Chapter

Modern Agriculture and the Decline of British Biodiversity<sup>*</sup>

T. C. Smout

in Exploring Environmental History

Published by Edinburgh University Press

Published in print May 2005 | ISBN: 9780748635139
Published online March 2012 | e-ISBN: 9780748651375 | DOI: http://dx.doi.org/10.3366/edinburgh/9780748635139.003.0011
Modern Agriculture and the Decline of British Biodiversity*

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In the late twentieth century, biodiversity in Britain suffered unprecedented loss in a short time span. It did so at a time when environmental concern had never been higher, indeed when Britain was famous for the supposed power and demonstrably large membership of environmental voluntary organisations. It is a story of their powerlessness. The main cause of biodiversity loss was agricultural intensification. The form it took would have been impossible without science. However, it was not an inevitable consequence of scientific discovery or of some unspecified march of progress, still less of globalisation, but rather largely of the reverse, of the distortion of the market by governments in thrall to that most ancient of political forces in Britain — the landed interest — which in no way represented the people at large or even the rural community. As a cause of biodiversity loss, manipulation of the market could yet be outstripped by climate change. It has not happened yet. This chapter considers how such a thing could happen.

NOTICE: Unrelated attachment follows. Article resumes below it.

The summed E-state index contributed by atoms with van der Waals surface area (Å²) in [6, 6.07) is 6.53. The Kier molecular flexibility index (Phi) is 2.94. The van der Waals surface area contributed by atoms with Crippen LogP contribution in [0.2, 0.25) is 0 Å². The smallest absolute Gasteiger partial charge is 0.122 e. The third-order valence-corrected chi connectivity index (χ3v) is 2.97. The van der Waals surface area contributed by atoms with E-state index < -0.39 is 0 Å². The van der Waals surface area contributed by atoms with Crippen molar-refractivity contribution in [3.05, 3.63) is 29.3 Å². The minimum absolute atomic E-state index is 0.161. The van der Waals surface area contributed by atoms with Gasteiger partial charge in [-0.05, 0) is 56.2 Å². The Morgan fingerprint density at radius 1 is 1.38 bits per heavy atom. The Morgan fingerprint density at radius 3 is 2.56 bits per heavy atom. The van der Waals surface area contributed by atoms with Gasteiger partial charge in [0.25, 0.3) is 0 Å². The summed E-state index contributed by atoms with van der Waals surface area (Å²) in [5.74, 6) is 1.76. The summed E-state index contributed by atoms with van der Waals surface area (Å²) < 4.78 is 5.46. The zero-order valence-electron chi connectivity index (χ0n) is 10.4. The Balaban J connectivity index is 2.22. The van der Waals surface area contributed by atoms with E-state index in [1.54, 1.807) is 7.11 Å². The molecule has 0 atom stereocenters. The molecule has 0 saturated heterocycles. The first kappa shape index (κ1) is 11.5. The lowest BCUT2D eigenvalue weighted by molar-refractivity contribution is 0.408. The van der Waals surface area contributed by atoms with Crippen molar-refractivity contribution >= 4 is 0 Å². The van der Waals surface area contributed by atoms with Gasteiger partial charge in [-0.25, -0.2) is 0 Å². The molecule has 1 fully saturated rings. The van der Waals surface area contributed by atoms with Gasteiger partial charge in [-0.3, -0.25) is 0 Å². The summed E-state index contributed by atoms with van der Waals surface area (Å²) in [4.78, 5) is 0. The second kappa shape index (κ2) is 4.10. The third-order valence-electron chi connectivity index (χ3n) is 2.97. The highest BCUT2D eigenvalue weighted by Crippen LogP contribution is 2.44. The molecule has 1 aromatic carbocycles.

Keywords: biodiversity loss; Britain; agricultural intensification; environmental degradation

Chapter.  6416 words.  Illustrated.

Subjects: History of Science and Technology

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